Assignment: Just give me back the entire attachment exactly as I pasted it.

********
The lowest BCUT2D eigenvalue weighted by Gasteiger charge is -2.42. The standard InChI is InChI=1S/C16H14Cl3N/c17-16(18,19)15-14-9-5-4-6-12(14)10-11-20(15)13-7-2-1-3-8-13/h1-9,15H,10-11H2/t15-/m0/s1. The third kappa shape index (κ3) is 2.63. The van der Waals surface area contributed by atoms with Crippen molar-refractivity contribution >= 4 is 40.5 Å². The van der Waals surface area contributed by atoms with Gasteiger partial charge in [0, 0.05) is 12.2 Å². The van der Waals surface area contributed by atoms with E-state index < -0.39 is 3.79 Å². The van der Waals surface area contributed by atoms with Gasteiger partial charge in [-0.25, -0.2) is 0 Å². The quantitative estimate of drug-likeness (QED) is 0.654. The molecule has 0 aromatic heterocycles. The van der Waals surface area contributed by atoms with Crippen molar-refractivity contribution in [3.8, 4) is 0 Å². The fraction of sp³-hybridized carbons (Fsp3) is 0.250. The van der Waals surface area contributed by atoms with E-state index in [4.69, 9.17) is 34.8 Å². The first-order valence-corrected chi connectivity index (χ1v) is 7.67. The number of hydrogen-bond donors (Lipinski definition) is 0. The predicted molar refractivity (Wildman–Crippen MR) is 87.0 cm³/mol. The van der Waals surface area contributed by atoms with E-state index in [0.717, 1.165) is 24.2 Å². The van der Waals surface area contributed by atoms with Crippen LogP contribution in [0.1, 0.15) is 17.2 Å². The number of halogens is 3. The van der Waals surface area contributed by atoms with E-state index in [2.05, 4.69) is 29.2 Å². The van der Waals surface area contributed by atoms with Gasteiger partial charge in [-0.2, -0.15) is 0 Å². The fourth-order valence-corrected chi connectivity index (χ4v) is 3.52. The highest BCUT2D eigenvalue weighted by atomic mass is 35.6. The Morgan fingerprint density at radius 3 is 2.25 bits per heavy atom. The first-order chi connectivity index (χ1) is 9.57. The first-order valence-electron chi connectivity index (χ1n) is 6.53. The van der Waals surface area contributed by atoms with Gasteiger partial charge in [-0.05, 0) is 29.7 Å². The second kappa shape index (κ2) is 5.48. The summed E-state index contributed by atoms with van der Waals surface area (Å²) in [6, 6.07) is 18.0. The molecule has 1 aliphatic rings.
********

The lowest BCUT2D eigenvalue weighted by Gasteiger charge is -2.42. The standard InChI is InChI=1S/C16H14Cl3N/c17-16(18,19)15-14-9-5-4-6-12(14)10-11-20(15)13-7-2-1-3-8-13/h1-9,15H,10-11H2/t15-/m0/s1. The third kappa shape index (κ3) is 2.63. The van der Waals surface area contributed by atoms with Crippen molar-refractivity contribution >= 4 is 40.5 Å². The van der Waals surface area contributed by atoms with Gasteiger partial charge in [0, 0.05) is 12.2 Å². The van der Waals surface area contributed by atoms with E-state index < -0.39 is 3.79 Å². The van der Waals surface area contributed by atoms with Gasteiger partial charge in [-0.25, -0.2) is 0 Å². The quantitative estimate of drug-likeness (QED) is 0.654. The molecule has 0 aromatic heterocycles. The van der Waals surface area contributed by atoms with Crippen molar-refractivity contribution in [3.8, 4) is 0 Å². The fraction of sp³-hybridized carbons (Fsp3) is 0.250. The van der Waals surface area contributed by atoms with E-state index in [4.69, 9.17) is 34.8 Å². The first-order valence-corrected chi connectivity index (χ1v) is 7.67. The number of hydrogen-bond donors (Lipinski definition) is 0. The predicted molar refractivity (Wildman–Crippen MR) is 87.0 cm³/mol. The van der Waals surface area contributed by atoms with E-state index in [0.717, 1.165) is 24.2 Å². The van der Waals surface area contributed by atoms with Crippen LogP contribution in [0.1, 0.15) is 17.2 Å². The number of halogens is 3. The van der Waals surface area contributed by atoms with E-state index in [2.05, 4.69) is 29.2 Å². The van der Waals surface area contributed by atoms with Gasteiger partial charge in [-0.2, -0.15) is 0 Å². The fourth-order valence-corrected chi connectivity index (χ4v) is 3.52. The highest BCUT2D eigenvalue weighted by atomic mass is 35.6. The Morgan fingerprint density at radius 3 is 2.25 bits per heavy atom. The first-order chi connectivity index (χ1) is 9.57. The first-order valence-electron chi connectivity index (χ1n) is 6.53. The van der Waals surface area contributed by atoms with Gasteiger partial charge in [-0.05, 0) is 29.7 Å². The second kappa shape index (κ2) is 5.48. The summed E-state index contributed by atoms with van der Waals surface area (Å²) in [6, 6.07) is 18.0. The molecule has 1 aliphatic rings.